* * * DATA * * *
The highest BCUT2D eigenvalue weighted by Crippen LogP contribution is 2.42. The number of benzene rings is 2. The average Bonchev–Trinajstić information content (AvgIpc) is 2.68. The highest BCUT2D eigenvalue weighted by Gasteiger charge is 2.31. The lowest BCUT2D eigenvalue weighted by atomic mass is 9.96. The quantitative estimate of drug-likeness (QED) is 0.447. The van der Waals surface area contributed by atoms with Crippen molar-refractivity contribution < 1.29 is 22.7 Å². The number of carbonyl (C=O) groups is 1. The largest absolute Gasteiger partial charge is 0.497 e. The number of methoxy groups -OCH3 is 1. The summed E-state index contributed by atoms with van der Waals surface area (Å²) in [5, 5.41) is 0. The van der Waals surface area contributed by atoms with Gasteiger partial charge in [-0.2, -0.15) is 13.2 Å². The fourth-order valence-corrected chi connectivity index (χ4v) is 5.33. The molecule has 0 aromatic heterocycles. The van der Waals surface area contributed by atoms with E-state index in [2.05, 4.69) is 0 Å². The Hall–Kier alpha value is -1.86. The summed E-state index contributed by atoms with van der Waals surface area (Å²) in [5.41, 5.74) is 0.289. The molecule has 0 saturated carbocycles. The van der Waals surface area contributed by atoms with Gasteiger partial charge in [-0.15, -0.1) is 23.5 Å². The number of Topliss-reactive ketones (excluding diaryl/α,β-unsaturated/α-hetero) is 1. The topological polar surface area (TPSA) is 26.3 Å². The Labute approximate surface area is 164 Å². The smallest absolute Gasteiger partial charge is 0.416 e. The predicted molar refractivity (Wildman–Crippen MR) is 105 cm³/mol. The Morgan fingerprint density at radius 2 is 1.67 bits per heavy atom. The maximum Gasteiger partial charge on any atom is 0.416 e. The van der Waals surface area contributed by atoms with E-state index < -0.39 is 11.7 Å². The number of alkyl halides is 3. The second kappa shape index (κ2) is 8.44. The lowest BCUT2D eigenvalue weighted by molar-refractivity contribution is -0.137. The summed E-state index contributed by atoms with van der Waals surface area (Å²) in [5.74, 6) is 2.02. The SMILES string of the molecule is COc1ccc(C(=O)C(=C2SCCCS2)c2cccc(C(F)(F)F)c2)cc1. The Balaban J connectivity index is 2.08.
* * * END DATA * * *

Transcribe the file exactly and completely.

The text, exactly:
The highest BCUT2D eigenvalue weighted by Crippen LogP contribution is 2.42. The number of benzene rings is 2. The average Bonchev–Trinajstić information content (AvgIpc) is 2.68. The highest BCUT2D eigenvalue weighted by Gasteiger charge is 2.31. The lowest BCUT2D eigenvalue weighted by atomic mass is 9.96. The quantitative estimate of drug-likeness (QED) is 0.447. The van der Waals surface area contributed by atoms with Crippen molar-refractivity contribution < 1.29 is 22.7 Å². The number of carbonyl (C=O) groups is 1. The largest absolute Gasteiger partial charge is 0.497 e. The number of methoxy groups -OCH3 is 1. The summed E-state index contributed by atoms with van der Waals surface area (Å²) in [5, 5.41) is 0. The van der Waals surface area contributed by atoms with Gasteiger partial charge in [-0.2, -0.15) is 13.2 Å². The fourth-order valence-corrected chi connectivity index (χ4v) is 5.33. The molecule has 0 aromatic heterocycles. The van der Waals surface area contributed by atoms with E-state index in [2.05, 4.69) is 0 Å². The Hall–Kier alpha value is -1.86. The summed E-state index contributed by atoms with van der Waals surface area (Å²) in [5.41, 5.74) is 0.289. The molecule has 0 saturated carbocycles. The van der Waals surface area contributed by atoms with Gasteiger partial charge in [-0.15, -0.1) is 23.5 Å². The number of Topliss-reactive ketones (excluding diaryl/α,β-unsaturated/α-hetero) is 1. The topological polar surface area (TPSA) is 26.3 Å². The Labute approximate surface area is 164 Å². The smallest absolute Gasteiger partial charge is 0.416 e. The predicted molar refractivity (Wildman–Crippen MR) is 105 cm³/mol. The Morgan fingerprint density at radius 2 is 1.67 bits per heavy atom. The maximum Gasteiger partial charge on any atom is 0.416 e. The van der Waals surface area contributed by atoms with E-state index < -0.39 is 11.7 Å². The number of alkyl halides is 3. The second kappa shape index (κ2) is 8.44. The lowest BCUT2D eigenvalue weighted by molar-refractivity contribution is -0.137. The summed E-state index contributed by atoms with van der Waals surface area (Å²) in [5.74, 6) is 2.02. The SMILES string of the molecule is COc1ccc(C(=O)C(=C2SCCCS2)c2cccc(C(F)(F)F)c2)cc1. The Balaban J connectivity index is 2.08.